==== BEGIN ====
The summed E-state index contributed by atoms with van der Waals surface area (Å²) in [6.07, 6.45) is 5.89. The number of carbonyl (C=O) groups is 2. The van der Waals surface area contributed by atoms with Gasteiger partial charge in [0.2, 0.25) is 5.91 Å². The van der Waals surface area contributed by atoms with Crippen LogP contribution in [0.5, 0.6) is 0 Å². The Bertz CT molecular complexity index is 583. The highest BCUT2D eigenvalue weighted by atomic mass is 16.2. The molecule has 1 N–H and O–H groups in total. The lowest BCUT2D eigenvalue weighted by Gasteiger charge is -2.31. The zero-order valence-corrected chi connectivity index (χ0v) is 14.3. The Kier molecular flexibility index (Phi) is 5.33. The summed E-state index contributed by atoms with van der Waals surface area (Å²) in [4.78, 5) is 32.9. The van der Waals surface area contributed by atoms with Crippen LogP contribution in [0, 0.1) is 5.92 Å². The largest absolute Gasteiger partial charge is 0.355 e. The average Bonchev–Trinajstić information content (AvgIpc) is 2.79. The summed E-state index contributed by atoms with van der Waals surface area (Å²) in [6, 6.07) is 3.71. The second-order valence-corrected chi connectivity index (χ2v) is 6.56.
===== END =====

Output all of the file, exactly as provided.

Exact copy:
The summed E-state index contributed by atoms with van der Waals surface area (Å²) in [6.07, 6.45) is 5.89. The number of carbonyl (C=O) groups is 2. The van der Waals surface area contributed by atoms with Gasteiger partial charge in [0.2, 0.25) is 5.91 Å². The van der Waals surface area contributed by atoms with Crippen LogP contribution in [0.5, 0.6) is 0 Å². The Bertz CT molecular complexity index is 583. The highest BCUT2D eigenvalue weighted by atomic mass is 16.2. The molecule has 1 N–H and O–H groups in total. The lowest BCUT2D eigenvalue weighted by Gasteiger charge is -2.31. The zero-order valence-corrected chi connectivity index (χ0v) is 14.3. The Kier molecular flexibility index (Phi) is 5.33. The summed E-state index contributed by atoms with van der Waals surface area (Å²) in [4.78, 5) is 32.9. The van der Waals surface area contributed by atoms with Crippen LogP contribution in [0, 0.1) is 5.92 Å². The largest absolute Gasteiger partial charge is 0.355 e. The average Bonchev–Trinajstić information content (AvgIpc) is 2.79. The summed E-state index contributed by atoms with van der Waals surface area (Å²) in [6, 6.07) is 3.71. The second-order valence-corrected chi connectivity index (χ2v) is 6.56.